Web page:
How Corporate Social Performance Influences Financial Performance: Cash Flow and Cost of Capital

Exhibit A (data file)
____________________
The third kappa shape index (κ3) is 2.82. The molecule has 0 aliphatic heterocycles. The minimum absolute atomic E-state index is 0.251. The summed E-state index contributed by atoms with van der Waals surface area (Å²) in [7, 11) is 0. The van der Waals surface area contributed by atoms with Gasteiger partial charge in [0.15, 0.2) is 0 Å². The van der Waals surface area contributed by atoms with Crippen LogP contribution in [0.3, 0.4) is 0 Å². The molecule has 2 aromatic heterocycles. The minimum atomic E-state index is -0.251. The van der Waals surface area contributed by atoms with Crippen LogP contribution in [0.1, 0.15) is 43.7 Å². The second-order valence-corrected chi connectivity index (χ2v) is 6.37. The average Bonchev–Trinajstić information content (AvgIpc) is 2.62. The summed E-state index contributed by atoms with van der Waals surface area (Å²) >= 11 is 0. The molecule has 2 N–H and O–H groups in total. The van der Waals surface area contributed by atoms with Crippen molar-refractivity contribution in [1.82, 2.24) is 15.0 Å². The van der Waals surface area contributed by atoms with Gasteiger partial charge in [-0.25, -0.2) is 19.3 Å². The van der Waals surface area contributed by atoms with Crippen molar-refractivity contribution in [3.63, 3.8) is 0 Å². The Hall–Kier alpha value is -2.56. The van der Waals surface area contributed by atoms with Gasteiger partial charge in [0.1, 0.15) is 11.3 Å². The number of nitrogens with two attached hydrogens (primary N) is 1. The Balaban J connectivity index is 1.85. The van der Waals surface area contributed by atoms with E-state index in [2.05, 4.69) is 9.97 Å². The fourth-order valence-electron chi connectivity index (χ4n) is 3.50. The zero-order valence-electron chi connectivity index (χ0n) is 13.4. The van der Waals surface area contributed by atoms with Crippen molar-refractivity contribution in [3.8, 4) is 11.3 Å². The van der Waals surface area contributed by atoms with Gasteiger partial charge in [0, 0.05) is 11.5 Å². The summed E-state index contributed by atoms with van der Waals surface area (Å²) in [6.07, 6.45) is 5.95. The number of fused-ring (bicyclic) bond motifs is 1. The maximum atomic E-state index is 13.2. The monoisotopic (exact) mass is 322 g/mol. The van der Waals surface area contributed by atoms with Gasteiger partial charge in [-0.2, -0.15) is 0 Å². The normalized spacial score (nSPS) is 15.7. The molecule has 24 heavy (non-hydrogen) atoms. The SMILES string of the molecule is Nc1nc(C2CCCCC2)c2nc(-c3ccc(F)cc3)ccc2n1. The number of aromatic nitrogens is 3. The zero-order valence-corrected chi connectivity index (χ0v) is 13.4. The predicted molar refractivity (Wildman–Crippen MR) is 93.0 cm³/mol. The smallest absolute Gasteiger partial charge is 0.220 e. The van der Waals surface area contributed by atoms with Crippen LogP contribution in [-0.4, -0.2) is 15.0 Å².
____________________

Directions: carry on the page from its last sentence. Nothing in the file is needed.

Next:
While the processes linking corporate social performance (CSP) and corporate financial performance (CFP) through the satisfaction of internal and external stakeholders are well established, there is almost no literature that investigates how these processes might have an impact on the different financial mechanisms ultimately responsible for increasing firm value. In this study, the authors provide and test a unified framework to explain how corporate social performance can have an impact on corporate financial performance. They propose that CSP affects CFP by either increasing cash flows or reducing the cost of capital. They link KLD Research & Analytics, Inc., ratings of CSP with cash flow, cost of equity (market risk and firm-specific risk), cost of debt (debt ratings), and company value. The authors use fixed-effects models, random-coefficient panel regression, and portfolio models to derive their results. Using data on about 600 U.S. firms from 1995 through 2005, they show that CSP has an effect on a company’s cash flow, cost of equity, cost of debt, and value. They also find that the effect of CSP on cash flow is much more substantial than the effect on cost of capital. Further, a company’s branding strategy has an influence on the effectiveness of the CSP: the effect of CSP is stronger for companies that are visible at the level of their products (using a corporate branding strategy), than for companies that are not visible at the product level (using a house-of-brands strategy). The research shows that CSP influences both cash flow and cost of capital, which suggests that managers can use investments in CSP both to increase a company’s profitability and to reduce its cost of capital, allowing them to make a strong business case for investing in corporate social responsibility activities.